Project Voices

Project voices: National Railway Museum

We continue our Project Voices series by talking to the people behind our work at the National Railway Museum in York. 

Interior image of Queen Victoria's lounge carriage. The furnishings and decor are a very rich blue. The ceiling is quilted fabric.

National Railway Museum, York

In the centre of York, stands a treasure trove of railway history, the National Railway Museum. Home to an extensive and significant collection of locomotives, carriages, and railway artefacts. The institution is a beacon for enthusiasts, historians, and day-trippers alike. However, as time and weather have taken their toll on Station Hall: one of the buildings that houses these valuable treasures:  it has become imperative to embark on a significant re-roofing project. This is the museum’s biggest structural project since its opening in 1975. 

Work started in early 2023 to build protective structures around the collections to shield them whilst the works are being carried out.

Buttress’ marketing team members visited to meet some of the people behind the scenes who continue to conserve the historic collections whilst the work to reroof the hall continues.  

Three people standing in front of two poly tunnels which are the protective shields for the collection.
Buttress spent time with (from left) Karen Baker, Dean Smith and Chloe Hemsley at the National Railway Museum

Karen Baker, librarian at the National Railway Museum

"At the heart of this collection are the carriages themselves. These locomotives and carriages are not mere objects; they are vessels of history, transporting us to eras long past. Among these historical icons are Queen Victoria's train, King Edward's train, Queen Mary’s and the Queen Mother's train, each carrying its unique narrative and significance in the annals of British history.

“The trains also provide an insight into the transition through the Royal Family Members and how they, themselves used the trains.  In 1840, Queen Adelaide became the first member of the British Royal Family to travel by train and later, Queen Victoria in 1842, pioneered the use of the train as a mode of transport taking her throughout her kingdom and to her favourite Balmoral. 

“The more recent royal carriages show how family members went on to use the carriages as offices of work and initiated working on the move – such as the 1903 King Edward’s saloon which is furnished with a radio and a writing desk. His carriage even includes a bathroom and a bedroom enabling the King to carry on with the important work, rest and relax whilst on the move. 

"These trains, along with countless others, are living testimonies to the evolution of railway technology and its profound impact on society.”

"These trains, along with countless others, are living testimonies to the evolution of railway technology and its profound impact on society.”
Karen Baker, National Railway Museum

Chloe Hemsley, assistant project manager from the Science Museum Group explains why moving the trains isn’t an option:

“To reroof a warehouse of considerable size involves a huge operation and it is easy to assume that the simple option would be to move the collections out of the building, keeping them safely out of harm's way.  The answer lies in each carriage’s immense size and the logistics involved.  Many of the carriages are sizable and cumbersome, some with intricate and delicate designs that make them difficult to relocate. The other issue is, where would they go? There isn’t another warehouse on site to put them. Consequently, the re-roofing must be done with the historic collection in situ – this includes the carriages used by Queen Victoria and Queen Mary.”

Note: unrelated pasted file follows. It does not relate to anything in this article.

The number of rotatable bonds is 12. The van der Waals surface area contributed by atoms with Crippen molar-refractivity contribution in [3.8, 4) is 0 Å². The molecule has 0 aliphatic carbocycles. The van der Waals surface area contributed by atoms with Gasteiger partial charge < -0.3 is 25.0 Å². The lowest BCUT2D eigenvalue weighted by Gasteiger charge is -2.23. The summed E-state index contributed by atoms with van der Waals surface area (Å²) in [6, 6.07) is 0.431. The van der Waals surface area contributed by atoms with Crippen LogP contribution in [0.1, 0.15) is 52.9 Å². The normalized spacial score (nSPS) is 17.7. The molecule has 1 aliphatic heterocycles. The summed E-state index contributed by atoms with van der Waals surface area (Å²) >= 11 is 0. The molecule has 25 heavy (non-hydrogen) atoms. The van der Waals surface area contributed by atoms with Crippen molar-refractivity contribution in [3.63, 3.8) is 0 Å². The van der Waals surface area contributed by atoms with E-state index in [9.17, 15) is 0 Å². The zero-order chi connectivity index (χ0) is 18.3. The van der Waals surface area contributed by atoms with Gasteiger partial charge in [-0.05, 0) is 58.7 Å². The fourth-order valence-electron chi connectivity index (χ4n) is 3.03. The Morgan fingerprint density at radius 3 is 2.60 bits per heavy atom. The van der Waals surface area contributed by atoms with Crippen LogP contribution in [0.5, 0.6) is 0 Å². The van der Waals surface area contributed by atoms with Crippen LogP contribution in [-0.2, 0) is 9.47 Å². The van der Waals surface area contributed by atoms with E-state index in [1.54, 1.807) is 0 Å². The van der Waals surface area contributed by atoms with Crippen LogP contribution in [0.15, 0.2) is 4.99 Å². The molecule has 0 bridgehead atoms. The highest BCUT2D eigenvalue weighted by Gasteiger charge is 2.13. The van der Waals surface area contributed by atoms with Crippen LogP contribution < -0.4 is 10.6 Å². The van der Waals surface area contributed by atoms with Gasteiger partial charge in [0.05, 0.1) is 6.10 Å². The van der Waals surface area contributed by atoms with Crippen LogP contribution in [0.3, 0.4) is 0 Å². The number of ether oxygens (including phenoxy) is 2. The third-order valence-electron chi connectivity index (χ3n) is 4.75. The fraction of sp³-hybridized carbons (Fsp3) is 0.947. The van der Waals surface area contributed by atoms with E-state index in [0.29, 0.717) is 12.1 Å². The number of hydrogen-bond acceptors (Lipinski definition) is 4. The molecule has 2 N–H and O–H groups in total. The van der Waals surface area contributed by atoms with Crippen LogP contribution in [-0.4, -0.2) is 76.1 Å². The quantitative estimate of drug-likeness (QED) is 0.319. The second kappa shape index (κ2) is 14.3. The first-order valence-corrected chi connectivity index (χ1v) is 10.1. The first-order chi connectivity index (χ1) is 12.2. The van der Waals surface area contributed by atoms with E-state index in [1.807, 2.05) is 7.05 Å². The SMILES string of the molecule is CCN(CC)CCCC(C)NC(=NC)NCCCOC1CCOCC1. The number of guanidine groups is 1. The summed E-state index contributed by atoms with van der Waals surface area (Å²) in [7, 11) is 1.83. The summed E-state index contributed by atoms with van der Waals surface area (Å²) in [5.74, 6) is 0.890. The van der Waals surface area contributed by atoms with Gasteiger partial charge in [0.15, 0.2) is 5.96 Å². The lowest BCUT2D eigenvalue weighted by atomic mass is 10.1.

Train carriage interior of a Edwardian bedroom.
image of four push bells to call for servants on the train.
Polished table with playing cards and crystal spirit decanters.

Dean Smith, senior conservator explains the importance of monitoring the collection

“Whilst it’s extremely important to protect these historic items, it’s equally as important that we can get access inside the carriages to carry out our routine checks and tests.  We diligently inspect the trains for environmental condition changes and pests throughout the year.  Before the construction works, this was carried out regularly. Today, with atmospheric and environmental changes and the increased dust, these have now increased in frequency. For this to happen, the protection scheme needs to allow for access to the carriages and inspections to take place.  We are required to monitor for pests such as moths, which lay their eggs in the delicate fabrics which result in permanently ruining the material. Just by looking across to the sumptuous fabrics within Queen Victoria’s carriage, this would be disastrous.”

Emily Green, Buttress, architect

“I think the most challenging but exciting part of the project is working around the collection, made up of significant railway vehicles including royal carriages. The best part about working in a museum is seeing how much the public loves and interacts with the collections, it will be amazing to see them framed in a new light once the improvements have been completed.”

Station Hall: The Future

The re-roofing project at the National Railway Museum is not merely about maintaining a building; it's about safeguarding the essence of British railway history.  The significant collection are the vessels that carry the stories of a nation.

When the work is completed, the legacy of these trains will continue to inspire and educate generations to come, and it is envisioned that over a million people will visit and enjoy the exhibits. As the construction work progresses, the National Railway Museum's collections are poised to emerge from this chapter in their history stronger and better displayed, ready to continue telling the remarkable story of British railways for years to come.
Talk to the team